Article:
Great teachers affect not only their students; they inspire their communities to support efforts that lead to a better world. Osbourn Park High School teacher Lydia Stewart was honored on January 19 by the Prince William County Human Rights Commission for the work she does to advance the cause of equality for all people.
Stewart, a special education teacher and educator for nearly 25 years, has spent much of her career advocating for and serving students with profound disabilities. She created a club at Osbourn Park High School, Ordinary People Doing Outstanding Things Together, to allow intellectually disabled students to participate in important school activities and showcase their successes. From field trips to assisting office staff, from science projects to inviting staff to a Thanksgiving celebration, the club creates opportunities for students to have the most complete high school experience possible.
She identifies the interests and abilities of each student in her class and makes a significant effort to match the students with meaningful work in the community, involving them in community-based instruction. As a result, her students gain valuable work experience, and their self-esteem grows and they see more possibilities for their lives. They are routinely invited to return to job sites. When employers observe her students’ performance at work sites it positively impacts the way the community sees students with disabilities.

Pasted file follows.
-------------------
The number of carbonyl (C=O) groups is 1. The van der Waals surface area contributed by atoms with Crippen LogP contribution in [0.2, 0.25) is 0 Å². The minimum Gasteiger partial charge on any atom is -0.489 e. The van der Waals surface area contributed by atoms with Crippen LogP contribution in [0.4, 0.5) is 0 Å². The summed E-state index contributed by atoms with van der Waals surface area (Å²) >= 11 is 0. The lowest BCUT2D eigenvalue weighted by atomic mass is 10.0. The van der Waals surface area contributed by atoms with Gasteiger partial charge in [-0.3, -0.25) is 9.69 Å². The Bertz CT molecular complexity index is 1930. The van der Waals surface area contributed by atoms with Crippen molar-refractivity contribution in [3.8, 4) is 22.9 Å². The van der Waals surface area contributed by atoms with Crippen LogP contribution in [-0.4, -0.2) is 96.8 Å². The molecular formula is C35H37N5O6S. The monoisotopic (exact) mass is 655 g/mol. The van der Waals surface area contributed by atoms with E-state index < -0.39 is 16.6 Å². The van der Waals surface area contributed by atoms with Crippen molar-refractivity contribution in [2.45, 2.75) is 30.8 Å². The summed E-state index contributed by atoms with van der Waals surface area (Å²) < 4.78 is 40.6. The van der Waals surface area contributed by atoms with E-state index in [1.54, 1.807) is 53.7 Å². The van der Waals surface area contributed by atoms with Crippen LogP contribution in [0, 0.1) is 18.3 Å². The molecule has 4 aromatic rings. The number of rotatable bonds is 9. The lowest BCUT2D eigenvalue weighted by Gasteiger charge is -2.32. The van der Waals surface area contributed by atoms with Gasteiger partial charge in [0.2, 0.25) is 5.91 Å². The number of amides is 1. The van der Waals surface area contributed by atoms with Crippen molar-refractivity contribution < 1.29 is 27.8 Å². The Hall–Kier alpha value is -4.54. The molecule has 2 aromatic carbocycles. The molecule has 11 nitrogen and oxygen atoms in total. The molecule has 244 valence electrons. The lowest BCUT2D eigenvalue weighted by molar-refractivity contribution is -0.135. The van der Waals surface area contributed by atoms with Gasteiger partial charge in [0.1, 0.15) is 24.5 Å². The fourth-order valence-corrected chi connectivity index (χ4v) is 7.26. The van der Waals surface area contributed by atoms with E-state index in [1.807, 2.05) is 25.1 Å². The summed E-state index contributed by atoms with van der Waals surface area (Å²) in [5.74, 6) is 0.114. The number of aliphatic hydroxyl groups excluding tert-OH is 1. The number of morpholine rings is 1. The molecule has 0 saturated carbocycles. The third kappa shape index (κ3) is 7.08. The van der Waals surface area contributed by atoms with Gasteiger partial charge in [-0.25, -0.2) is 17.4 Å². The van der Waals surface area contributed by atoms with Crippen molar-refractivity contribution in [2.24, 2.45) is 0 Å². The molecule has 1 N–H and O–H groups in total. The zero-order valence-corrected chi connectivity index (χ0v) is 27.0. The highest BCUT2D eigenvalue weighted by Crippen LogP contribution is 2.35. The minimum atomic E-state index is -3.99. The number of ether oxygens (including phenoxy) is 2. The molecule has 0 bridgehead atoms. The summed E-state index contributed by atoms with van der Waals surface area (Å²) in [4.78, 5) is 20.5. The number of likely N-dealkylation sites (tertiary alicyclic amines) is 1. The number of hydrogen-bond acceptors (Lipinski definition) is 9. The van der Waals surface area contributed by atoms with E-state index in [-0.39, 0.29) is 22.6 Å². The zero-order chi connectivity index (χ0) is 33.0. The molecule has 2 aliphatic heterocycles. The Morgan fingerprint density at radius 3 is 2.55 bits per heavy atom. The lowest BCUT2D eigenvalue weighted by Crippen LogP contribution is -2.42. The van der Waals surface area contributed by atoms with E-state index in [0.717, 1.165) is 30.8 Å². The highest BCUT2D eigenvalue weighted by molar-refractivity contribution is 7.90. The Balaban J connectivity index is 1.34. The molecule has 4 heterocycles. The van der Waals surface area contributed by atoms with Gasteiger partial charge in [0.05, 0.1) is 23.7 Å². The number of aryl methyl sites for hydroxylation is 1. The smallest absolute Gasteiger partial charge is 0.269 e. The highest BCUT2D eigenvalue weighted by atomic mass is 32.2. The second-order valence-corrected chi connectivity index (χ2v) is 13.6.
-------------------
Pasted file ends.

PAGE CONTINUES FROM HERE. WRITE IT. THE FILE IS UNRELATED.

Stewart is also the president of the Virginia Breast Cancer Foundation-Prince William County Chapter; she serves as the director for both the A&E Youth Choir and the Senior Choir at the Ebenezer Baptist Church. In recognition of her commitment to the community and youth, she was Volunteer of the Year in 2011 for the Virginia Breast Cancer Foundation¬-Prince William County Chapter; and Potomac Mills Mall “Role Model” Award Recipient in 2011. Stewart was named the Prince William County Teacher of the Year in 2011-12, received the prestigious Washington Post Agnes Meyer Outstanding Teacher Award for 2012, and was named the Region IV Virginia Teacher of the Year, a highly competitive award for a region that spans 14 counties and six cities.